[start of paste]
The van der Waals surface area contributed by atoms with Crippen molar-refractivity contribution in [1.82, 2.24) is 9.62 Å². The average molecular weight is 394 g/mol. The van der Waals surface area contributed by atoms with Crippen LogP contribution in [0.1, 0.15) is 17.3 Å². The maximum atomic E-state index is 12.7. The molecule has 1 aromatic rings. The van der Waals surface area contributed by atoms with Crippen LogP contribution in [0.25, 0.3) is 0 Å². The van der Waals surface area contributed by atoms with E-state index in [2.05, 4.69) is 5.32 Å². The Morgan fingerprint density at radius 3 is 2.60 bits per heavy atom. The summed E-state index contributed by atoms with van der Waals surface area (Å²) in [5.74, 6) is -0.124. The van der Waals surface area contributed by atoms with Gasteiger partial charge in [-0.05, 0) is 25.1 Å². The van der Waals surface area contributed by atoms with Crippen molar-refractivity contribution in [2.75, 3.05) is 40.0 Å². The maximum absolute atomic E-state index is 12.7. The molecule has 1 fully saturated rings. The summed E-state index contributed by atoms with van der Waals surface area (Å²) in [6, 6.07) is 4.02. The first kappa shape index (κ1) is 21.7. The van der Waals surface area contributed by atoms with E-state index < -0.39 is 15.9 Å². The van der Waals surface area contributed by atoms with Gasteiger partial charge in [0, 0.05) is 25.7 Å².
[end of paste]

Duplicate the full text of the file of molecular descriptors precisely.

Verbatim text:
The van der Waals surface area contributed by atoms with Crippen molar-refractivity contribution in [1.82, 2.24) is 9.62 Å². The average molecular weight is 394 g/mol. The van der Waals surface area contributed by atoms with Crippen LogP contribution in [0.1, 0.15) is 17.3 Å². The maximum atomic E-state index is 12.7. The molecule has 1 aromatic rings. The van der Waals surface area contributed by atoms with Crippen LogP contribution in [0.25, 0.3) is 0 Å². The van der Waals surface area contributed by atoms with E-state index in [2.05, 4.69) is 5.32 Å². The Morgan fingerprint density at radius 3 is 2.60 bits per heavy atom. The summed E-state index contributed by atoms with van der Waals surface area (Å²) in [5.74, 6) is -0.124. The van der Waals surface area contributed by atoms with Gasteiger partial charge in [-0.05, 0) is 25.1 Å². The van der Waals surface area contributed by atoms with Crippen molar-refractivity contribution in [2.75, 3.05) is 40.0 Å². The maximum absolute atomic E-state index is 12.7. The molecule has 1 fully saturated rings. The summed E-state index contributed by atoms with van der Waals surface area (Å²) in [6, 6.07) is 4.02. The first kappa shape index (κ1) is 21.7. The van der Waals surface area contributed by atoms with E-state index < -0.39 is 15.9 Å². The van der Waals surface area contributed by atoms with Gasteiger partial charge in [0, 0.05) is 25.7 Å².